2012 Studio Portraits Film
I shot this during the festival in 2012, I had recently built the glass brick wall in my studio and wanted to make some portraits using its defused light. I got as many people in as I could, I think I probably only got about a third of the people that were involved in the fringe that year. Some famous faces amongst some old friends. Video not loading? Click here.
Peter Dibdin is a photographer and Summerhall resident. His work includes photography for theatre and performance, portraits, food & drink and location photography. As well as undertaking commissions, he initiates his own projects, most recently collaborating with his writer brother Thom to mark the absence of the 2019 Edinburgh Festival Fringe on a series called Nothing to Review Here.
Pete has been photographing Summerhall since the beginning, knows the building as well as anyone, and has literally thousands of unseen images of Summerhall and people who have visited it. We invited him to choose a few pictures to give a sense of (some of) the people and happenings over the last 10 years.
I was one of the first residents to move in to Summerhall, when the place was locked up at 5pm and the only way of getting out was to put a dustbin lid in-front of the big gates, opening them up as if by magic. One time I was locked inside the Small Animal Hospital (which is ironically now home to escape room centre Locked in Edinburgh), with only a carcass bin as company and a dying phone.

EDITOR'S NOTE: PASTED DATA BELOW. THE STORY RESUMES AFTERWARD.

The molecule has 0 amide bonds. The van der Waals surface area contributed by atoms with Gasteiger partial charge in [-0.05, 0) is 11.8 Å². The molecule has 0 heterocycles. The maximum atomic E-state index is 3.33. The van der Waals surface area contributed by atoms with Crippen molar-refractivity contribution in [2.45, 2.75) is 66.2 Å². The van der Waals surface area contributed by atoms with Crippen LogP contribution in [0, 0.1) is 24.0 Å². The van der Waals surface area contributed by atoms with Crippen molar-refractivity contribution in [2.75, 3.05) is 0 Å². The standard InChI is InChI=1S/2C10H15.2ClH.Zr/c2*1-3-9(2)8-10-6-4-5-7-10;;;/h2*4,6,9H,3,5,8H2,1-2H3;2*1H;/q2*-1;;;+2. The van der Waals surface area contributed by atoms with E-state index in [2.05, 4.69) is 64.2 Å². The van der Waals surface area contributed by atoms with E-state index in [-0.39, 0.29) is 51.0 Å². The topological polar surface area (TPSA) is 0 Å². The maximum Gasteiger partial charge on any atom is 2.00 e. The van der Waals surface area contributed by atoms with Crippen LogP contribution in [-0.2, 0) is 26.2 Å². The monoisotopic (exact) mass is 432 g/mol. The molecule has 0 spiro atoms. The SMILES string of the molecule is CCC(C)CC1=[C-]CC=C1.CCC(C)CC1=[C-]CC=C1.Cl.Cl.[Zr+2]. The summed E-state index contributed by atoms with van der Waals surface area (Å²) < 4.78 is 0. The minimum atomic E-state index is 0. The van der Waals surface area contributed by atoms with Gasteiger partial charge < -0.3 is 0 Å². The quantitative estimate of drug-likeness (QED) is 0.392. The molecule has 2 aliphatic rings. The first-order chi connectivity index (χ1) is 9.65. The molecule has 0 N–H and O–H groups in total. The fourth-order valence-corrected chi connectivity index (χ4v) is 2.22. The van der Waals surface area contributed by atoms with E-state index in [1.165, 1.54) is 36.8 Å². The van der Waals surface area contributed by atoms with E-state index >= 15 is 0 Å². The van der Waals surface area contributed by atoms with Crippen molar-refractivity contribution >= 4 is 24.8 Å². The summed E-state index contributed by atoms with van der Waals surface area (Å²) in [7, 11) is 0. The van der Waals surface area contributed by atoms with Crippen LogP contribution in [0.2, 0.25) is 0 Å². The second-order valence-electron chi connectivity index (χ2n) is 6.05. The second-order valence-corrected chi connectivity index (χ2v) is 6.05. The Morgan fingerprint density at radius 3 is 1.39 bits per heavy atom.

From the start I began to document the place. To do it properly would be a full-time job, so most of my images are the things that interested me or I was specifically asked to shoot.
The images here are just a selection of the images I have taken over the years, starting first with a film of over two hundred and fifty portraits of some of the people involved with the 2012 Fringe at Summerhall, shot in my studio.
The most recent is a a shot of the Daybreak team during lockdown, taken as part of a series of images I made of some of Summerhall’s residents and staff who adapted to the pandemic restrictions in 2020.
These images reflect not only the breadth of the talent who have visited Summerhall over the years, but also the extraordinary community and talent that we have here in the residents.
Summerhall has been my saviour, every day I am thankful for my studio, but that is not to say it doesn’t have its quirks! During lockdown it has been a rock, allowing me to have a daily routine away from home and also meaning I could carry on working.